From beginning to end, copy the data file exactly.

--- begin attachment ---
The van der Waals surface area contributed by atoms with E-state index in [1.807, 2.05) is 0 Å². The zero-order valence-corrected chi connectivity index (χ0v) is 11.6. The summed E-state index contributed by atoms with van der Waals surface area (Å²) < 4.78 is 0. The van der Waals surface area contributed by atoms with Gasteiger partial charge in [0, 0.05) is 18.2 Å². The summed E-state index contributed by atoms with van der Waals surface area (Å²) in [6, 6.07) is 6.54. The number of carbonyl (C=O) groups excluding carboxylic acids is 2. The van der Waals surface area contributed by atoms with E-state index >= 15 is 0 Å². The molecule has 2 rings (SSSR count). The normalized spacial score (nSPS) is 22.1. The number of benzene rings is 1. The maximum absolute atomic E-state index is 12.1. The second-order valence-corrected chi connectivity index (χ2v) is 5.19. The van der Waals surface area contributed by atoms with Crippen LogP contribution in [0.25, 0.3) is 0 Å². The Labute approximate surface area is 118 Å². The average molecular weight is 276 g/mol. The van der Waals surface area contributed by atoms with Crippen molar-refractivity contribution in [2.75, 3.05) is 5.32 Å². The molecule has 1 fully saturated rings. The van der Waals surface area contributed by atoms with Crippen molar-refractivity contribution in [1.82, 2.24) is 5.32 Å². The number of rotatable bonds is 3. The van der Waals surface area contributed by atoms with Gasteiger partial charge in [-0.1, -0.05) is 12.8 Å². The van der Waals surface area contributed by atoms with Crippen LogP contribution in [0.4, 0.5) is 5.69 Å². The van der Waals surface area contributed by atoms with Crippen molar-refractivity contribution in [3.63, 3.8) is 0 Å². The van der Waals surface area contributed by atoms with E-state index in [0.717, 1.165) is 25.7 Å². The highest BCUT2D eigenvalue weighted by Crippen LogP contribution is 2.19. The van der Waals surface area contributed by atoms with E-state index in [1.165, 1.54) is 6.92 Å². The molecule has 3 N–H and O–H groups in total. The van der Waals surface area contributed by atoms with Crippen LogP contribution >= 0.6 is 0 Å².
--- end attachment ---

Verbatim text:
The van der Waals surface area contributed by atoms with E-state index in [1.807, 2.05) is 0 Å². The zero-order valence-corrected chi connectivity index (χ0v) is 11.6. The summed E-state index contributed by atoms with van der Waals surface area (Å²) < 4.78 is 0. The van der Waals surface area contributed by atoms with Gasteiger partial charge in [0, 0.05) is 18.2 Å². The summed E-state index contributed by atoms with van der Waals surface area (Å²) in [6, 6.07) is 6.54. The number of carbonyl (C=O) groups excluding carboxylic acids is 2. The van der Waals surface area contributed by atoms with E-state index >= 15 is 0 Å². The molecule has 2 rings (SSSR count). The normalized spacial score (nSPS) is 22.1. The number of benzene rings is 1. The maximum absolute atomic E-state index is 12.1. The second-order valence-corrected chi connectivity index (χ2v) is 5.19. The van der Waals surface area contributed by atoms with Crippen LogP contribution in [0.25, 0.3) is 0 Å². The Labute approximate surface area is 118 Å². The average molecular weight is 276 g/mol. The van der Waals surface area contributed by atoms with Crippen molar-refractivity contribution in [2.75, 3.05) is 5.32 Å². The molecule has 1 fully saturated rings. The van der Waals surface area contributed by atoms with Crippen molar-refractivity contribution in [1.82, 2.24) is 5.32 Å². The number of rotatable bonds is 3. The van der Waals surface area contributed by atoms with Gasteiger partial charge in [-0.1, -0.05) is 12.8 Å². The van der Waals surface area contributed by atoms with Crippen LogP contribution in [0.4, 0.5) is 5.69 Å². The van der Waals surface area contributed by atoms with Crippen molar-refractivity contribution in [3.63, 3.8) is 0 Å². The van der Waals surface area contributed by atoms with E-state index in [0.717, 1.165) is 25.7 Å². The highest BCUT2D eigenvalue weighted by Crippen LogP contribution is 2.19. The van der Waals surface area contributed by atoms with E-state index in [1.165, 1.54) is 6.92 Å². The molecule has 3 N–H and O–H groups in total. The van der Waals surface area contributed by atoms with Crippen LogP contribution >= 0.6 is 0 Å².